First and foremost, no one can fully understand why GFI exists unless he understands what we believe to be one of the primary expressions of the Great Commission: planting new churches. One of the chief aims of the Grace Network is to cooperate together in the planting of churches. The primary goal of GFI flows from that focus: to train and equip those men that the Holy Spirit has called and gifted for gospel ministry (Acts 20:28). We want to prepare these men in sound theology that results in practical competence (2 Tim. 2:1), while encouraging them to be faithful to their primary responsibilities at home (1 Tim. 3:4-5). ‘Right’, comes the objection, ‘but how does that explain why I can’t participate as a non-member of GfBC?’ We believe that the clear Biblical pattern is for churches to plant churches, not self-directed individuals (2 Cor. 10:18). We seek to train men that we–as individual churches–can send out. (Acts 8:14, 14:23,15:22; 1 Tim. 1:3; Titus 1:5). That simply cannot happen with a member of a church unaffiliated with us. Simply having a church entrust a man to our instruction does not assure that the man will receive the kind of inquiry and examination in his local church that is required by Scripture.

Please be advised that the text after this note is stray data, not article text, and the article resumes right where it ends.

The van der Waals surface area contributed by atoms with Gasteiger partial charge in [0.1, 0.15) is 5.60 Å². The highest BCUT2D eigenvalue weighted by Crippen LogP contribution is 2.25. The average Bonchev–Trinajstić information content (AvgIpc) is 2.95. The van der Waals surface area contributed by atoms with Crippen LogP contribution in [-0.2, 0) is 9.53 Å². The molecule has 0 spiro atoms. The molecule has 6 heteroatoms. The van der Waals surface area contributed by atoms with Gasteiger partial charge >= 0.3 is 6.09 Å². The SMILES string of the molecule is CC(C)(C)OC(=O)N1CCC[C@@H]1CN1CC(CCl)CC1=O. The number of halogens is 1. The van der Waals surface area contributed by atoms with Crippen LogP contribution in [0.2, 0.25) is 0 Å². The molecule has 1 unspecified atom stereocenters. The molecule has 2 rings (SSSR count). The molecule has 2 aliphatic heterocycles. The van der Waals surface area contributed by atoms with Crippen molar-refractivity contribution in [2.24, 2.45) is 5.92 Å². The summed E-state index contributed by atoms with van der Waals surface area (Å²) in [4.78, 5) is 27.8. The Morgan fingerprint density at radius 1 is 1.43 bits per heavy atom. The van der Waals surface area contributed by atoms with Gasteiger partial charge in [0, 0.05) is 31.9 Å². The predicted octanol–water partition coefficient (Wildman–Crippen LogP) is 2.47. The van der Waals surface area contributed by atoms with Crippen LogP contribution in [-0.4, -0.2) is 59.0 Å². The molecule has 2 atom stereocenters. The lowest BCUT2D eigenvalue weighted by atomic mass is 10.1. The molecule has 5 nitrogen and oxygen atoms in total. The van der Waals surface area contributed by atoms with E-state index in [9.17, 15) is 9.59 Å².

This brings us to the second issue, jurisdiction. This is an often neglected but key issue. The Lord has placed the responsibility of confirming the qualifications of church officers exclusively on the local church. Churches cannot outsource this function, and we must not encourage the practice. Too often, individuals and churches think in ways more similar to the world than Scripture on this issue (Rom. 12:2). The world looks to outside entities to “certify” or “license” experts for various fields. This is not God’s plan for the church. As we consider the qualifications for elder found in 1 Timothy 3:1-7 and Titus 1:6-9, how can a man’s character and skills be evaluated in the comprehensive manner required other than in the context his local church? Our confession of faith, the Second London Baptist Confession states it this way: